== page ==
Castrum Lordo was set up in 2012 to safeguard and enhance the architectural, historical, natural and cultural heritage of the site. It was granted a bail emphytiotique for 30 years in a convention betwen the owner, the local commune and the association. Castrum Lordo works closely with the Centre de Castellologie de Bourgogne.
Castrum Lordo is made up of a group of local enthusiasts who are inspired by the site and its history and the wish for it emerge from the forest and survive for future generations to explore.
Some of us have skills and metiers to lead and guide our work to safeguard the site while others are willing hands which can be used to support every aspect of the work.
We have around 100 members and about 20 active volunteers many of whom spend one whole weekday and some Saturdays working on the site. During the summer volunteers come together for complete weeks to work on a range of specific projects
Since 2016 Castrum Lordo has leased a parcel of vignes on the hill below the chateau walls where volunteers work the vignes, whose grapes make the wine that funds the work of the association.
Since the Association's creation Dominique Béruard has been our president. He guides our work on the site
As well as safeguarding the site Castrum Lordo works to promote activities in the cultural, educational, environmental and leisure fields.
The walls still standing now need to be consolidated, while respecting the preservation of our heritage and respecting the historical traceability of the site. For this it will require skills, tools and money. We are waiting for you and others to join us and continue the adventure!
Castrum Lordo is heavily dependent on the generosity of its members and supporters, some welcome small subventions from the commune and the proceeds of the sale of our wine.
Now that we have moved on to the phase of work that requires building materials the work is becoming more costly. For example, we have to buy expensive scaffolding, betoniers, machines, tools, sand and cement to safeguard the structures. We desperately need further subventions and help from our supporters to continue progress.
For the first few years a small band of volunteers worked hard to fence off the site, clear the ruins and hillside of ivy, brambles and fallen trees and create a chemin to give access to tractors bringing materials to safeguard the site. Before work started buildings were completely covered in ivy, so much so that even the imposing pilliers of the jeu de paume were hidden from view.
The fence alone, which had to circle the bottom of the hill, was nearly 1.2 kilometres long and had to be strong enough to keep cattle out of the ruins. The chemin had to be created on a hillside where, in recent years, there had only been animal tracks.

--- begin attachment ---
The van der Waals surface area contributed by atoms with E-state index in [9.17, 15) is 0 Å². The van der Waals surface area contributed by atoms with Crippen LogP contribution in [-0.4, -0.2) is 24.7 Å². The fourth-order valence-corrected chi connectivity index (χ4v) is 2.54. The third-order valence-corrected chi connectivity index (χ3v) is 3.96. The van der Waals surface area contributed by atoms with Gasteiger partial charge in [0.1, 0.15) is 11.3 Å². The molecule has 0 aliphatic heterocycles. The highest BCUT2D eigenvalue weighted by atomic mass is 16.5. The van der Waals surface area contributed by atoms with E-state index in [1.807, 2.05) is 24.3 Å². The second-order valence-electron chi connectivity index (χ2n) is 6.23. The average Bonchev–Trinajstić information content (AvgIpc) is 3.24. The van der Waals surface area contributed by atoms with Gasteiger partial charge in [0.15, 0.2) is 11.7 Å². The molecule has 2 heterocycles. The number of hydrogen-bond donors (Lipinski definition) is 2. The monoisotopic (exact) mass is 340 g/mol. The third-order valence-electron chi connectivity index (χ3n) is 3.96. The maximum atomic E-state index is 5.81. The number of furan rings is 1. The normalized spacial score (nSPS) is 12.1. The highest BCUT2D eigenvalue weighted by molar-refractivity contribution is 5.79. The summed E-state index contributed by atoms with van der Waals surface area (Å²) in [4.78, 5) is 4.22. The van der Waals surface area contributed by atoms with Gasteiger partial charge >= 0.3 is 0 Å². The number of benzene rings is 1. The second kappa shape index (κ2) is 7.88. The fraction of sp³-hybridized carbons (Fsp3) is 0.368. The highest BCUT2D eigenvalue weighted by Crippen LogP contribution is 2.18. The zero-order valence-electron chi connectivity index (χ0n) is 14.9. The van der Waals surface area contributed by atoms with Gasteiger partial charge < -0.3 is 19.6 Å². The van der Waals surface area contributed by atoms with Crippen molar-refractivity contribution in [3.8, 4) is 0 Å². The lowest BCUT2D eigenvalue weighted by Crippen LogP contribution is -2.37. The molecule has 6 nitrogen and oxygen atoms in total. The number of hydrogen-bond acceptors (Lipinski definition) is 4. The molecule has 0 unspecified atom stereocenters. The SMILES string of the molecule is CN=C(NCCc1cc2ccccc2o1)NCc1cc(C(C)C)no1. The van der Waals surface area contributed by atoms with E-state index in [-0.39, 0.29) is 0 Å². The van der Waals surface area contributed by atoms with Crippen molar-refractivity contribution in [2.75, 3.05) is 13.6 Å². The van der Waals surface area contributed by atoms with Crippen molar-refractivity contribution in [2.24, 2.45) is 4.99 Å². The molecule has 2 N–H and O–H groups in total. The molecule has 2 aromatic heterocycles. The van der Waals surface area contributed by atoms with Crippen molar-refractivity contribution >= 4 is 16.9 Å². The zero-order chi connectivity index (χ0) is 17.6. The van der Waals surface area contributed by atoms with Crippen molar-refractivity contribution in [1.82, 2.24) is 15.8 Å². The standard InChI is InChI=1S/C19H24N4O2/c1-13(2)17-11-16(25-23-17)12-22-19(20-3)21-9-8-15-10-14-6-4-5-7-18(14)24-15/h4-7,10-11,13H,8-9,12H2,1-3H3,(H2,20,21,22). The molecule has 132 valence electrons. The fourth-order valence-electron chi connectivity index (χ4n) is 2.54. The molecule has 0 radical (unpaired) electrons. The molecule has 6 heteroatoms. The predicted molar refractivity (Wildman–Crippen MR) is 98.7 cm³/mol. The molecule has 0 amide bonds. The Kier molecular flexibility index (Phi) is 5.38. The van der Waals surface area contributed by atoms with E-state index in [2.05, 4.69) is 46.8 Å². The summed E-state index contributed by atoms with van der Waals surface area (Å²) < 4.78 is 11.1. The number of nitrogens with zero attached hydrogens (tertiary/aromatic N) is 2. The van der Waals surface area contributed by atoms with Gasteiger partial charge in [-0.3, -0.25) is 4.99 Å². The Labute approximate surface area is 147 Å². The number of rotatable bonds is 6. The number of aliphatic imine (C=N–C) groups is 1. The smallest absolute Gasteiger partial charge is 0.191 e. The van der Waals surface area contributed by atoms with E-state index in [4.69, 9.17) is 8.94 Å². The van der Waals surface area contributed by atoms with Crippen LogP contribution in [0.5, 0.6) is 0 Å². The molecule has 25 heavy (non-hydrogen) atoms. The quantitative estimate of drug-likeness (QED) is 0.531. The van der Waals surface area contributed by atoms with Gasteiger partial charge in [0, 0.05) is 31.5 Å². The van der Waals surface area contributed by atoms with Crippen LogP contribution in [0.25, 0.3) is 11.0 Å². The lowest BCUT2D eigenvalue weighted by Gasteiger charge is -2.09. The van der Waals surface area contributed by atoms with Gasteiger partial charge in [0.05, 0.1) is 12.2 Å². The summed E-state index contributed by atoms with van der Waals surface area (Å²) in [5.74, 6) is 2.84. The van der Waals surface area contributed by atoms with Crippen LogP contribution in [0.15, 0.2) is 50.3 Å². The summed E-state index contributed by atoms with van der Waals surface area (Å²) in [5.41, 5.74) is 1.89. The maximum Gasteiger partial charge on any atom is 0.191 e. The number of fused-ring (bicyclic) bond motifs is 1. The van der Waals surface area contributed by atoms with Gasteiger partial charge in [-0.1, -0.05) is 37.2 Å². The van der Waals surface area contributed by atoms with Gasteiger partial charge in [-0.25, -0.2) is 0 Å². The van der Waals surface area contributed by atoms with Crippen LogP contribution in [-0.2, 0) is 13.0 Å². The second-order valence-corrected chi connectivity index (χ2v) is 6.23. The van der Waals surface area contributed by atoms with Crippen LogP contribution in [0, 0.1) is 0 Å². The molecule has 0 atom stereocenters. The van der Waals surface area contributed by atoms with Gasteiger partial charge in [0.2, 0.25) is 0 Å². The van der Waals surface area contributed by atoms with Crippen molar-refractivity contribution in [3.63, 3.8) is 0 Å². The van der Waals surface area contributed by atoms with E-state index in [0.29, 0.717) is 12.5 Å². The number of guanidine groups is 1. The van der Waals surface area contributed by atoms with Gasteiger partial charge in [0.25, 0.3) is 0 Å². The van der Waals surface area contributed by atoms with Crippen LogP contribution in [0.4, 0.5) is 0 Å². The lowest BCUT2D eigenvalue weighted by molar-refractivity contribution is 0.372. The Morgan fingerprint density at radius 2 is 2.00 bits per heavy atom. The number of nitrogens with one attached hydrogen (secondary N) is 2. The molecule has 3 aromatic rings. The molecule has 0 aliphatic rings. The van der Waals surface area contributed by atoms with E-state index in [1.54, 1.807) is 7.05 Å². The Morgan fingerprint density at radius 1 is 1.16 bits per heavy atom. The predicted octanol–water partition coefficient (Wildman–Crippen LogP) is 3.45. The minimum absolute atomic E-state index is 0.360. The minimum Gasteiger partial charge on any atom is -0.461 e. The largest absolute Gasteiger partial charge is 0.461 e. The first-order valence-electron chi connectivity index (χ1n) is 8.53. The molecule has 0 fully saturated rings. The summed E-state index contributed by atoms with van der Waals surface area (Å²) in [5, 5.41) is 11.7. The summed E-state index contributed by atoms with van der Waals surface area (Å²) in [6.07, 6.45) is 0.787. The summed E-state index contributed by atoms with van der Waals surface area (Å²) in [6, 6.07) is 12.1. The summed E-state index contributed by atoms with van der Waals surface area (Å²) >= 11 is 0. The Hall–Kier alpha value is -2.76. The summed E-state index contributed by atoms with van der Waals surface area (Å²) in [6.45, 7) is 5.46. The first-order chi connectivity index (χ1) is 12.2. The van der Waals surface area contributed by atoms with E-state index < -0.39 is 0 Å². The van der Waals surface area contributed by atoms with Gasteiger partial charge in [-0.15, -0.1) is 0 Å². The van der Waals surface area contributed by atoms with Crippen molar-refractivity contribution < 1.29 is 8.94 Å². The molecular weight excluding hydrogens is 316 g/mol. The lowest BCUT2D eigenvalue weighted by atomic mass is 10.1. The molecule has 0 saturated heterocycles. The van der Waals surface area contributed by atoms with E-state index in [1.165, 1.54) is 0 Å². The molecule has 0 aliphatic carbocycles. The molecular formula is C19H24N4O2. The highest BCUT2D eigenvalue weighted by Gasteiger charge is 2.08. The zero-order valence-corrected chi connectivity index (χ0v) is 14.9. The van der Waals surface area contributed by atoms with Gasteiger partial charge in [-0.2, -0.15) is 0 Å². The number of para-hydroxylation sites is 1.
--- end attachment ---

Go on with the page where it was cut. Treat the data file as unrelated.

That was all completed in early 2017. Since then, in consultation with the archeologists de CeCAB, we have focussed on helping to safeguard the most vulnerable structures which were at serious risk of collapsing completely.
Already, we have secured and safeguarded the tour de poudriere, situated outside the main gates to the chateau, which was in imminent danger of disappearing forever. When we started work on it, it was practically hidden from view behind rampant vegetation which had collapsed the front wall and part of the roof.
By 2017 the whole structure of the tower attached to the jeu de paume was at risk. From the ground floor you could see the open sky more than three floors above and the walls were crumbling. Now, the window frames have been stabilised and partly rebuilt and beams and planks for the floor are now laid at each level.
The fireplaces have been rebuilt and saved and the roof timbers have been put in place. By December 2018 the building had been made made waterproof.
The 19th century "caboin" is now completely restored and is in regular use by the volunteers Scaffolding has been mounted against the first pillars of the real tennis court. It reaches the top where we can see the effects of storms and vegetation over the past 400 years. As a result the stones have been seriously dislodged.Work to repair the damage begins in 2019.
For the future there are numerous projects to be undertaken with the archaeologists, led by Professeur Hervé Mouillebouche of the University of Dijon and the Centre of Casetellologie for Burgundy. They produce annual reports of their work on site and spend a week on site each summer to pursue their studies
Membership is open to anyone who is interested in the project. New members can also join us as volunteers
Beacause of the state of the ruins, the site is closed to the public except for guided tours organised by Castrum Lordoand the Patrimoine weekend every September. In 2018 some 650 people came to see the site in just that one weekend. Throughout the year, on request, small groups of up to 20 people can be taken on guided tours of the site.